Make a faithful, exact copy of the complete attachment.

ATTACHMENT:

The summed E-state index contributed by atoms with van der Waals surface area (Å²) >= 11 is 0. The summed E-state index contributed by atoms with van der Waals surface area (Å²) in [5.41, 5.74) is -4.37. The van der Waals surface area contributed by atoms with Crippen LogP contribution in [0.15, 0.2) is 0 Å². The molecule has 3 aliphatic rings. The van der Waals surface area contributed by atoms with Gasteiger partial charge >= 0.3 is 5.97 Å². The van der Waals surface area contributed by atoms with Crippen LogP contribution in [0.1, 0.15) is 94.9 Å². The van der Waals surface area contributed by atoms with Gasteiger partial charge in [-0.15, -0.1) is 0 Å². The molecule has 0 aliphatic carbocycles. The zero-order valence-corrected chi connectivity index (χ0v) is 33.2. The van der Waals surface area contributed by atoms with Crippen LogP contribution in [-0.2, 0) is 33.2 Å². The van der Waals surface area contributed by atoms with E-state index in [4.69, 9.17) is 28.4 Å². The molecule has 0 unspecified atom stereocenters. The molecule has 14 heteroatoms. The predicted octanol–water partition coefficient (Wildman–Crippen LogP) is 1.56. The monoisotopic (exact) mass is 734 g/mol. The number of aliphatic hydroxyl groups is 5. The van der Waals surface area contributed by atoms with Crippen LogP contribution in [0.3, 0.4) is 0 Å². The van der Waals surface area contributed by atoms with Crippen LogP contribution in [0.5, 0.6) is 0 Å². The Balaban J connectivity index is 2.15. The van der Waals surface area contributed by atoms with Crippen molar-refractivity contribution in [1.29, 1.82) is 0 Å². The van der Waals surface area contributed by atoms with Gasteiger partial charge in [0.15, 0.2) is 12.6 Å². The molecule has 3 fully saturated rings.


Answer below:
The summed E-state index contributed by atoms with van der Waals surface area (Å²) >= 11 is 0. The summed E-state index contributed by atoms with van der Waals surface area (Å²) in [5.41, 5.74) is -4.37. The van der Waals surface area contributed by atoms with Crippen LogP contribution in [0.15, 0.2) is 0 Å². The molecule has 3 aliphatic rings. The van der Waals surface area contributed by atoms with Gasteiger partial charge >= 0.3 is 5.97 Å². The van der Waals surface area contributed by atoms with Crippen LogP contribution in [0.1, 0.15) is 94.9 Å². The van der Waals surface area contributed by atoms with Gasteiger partial charge in [-0.15, -0.1) is 0 Å². The molecule has 0 aliphatic carbocycles. The zero-order valence-corrected chi connectivity index (χ0v) is 33.2. The van der Waals surface area contributed by atoms with Crippen LogP contribution in [-0.2, 0) is 33.2 Å². The van der Waals surface area contributed by atoms with E-state index in [4.69, 9.17) is 28.4 Å². The molecule has 0 unspecified atom stereocenters. The molecule has 14 heteroatoms. The predicted octanol–water partition coefficient (Wildman–Crippen LogP) is 1.56. The monoisotopic (exact) mass is 734 g/mol. The number of aliphatic hydroxyl groups is 5. The van der Waals surface area contributed by atoms with Crippen LogP contribution in [0.3, 0.4) is 0 Å². The van der Waals surface area contributed by atoms with Crippen LogP contribution in [0.5, 0.6) is 0 Å². The Balaban J connectivity index is 2.15. The van der Waals surface area contributed by atoms with Crippen molar-refractivity contribution in [1.29, 1.82) is 0 Å². The van der Waals surface area contributed by atoms with Gasteiger partial charge in [0.15, 0.2) is 12.6 Å². The molecule has 3 fully saturated rings.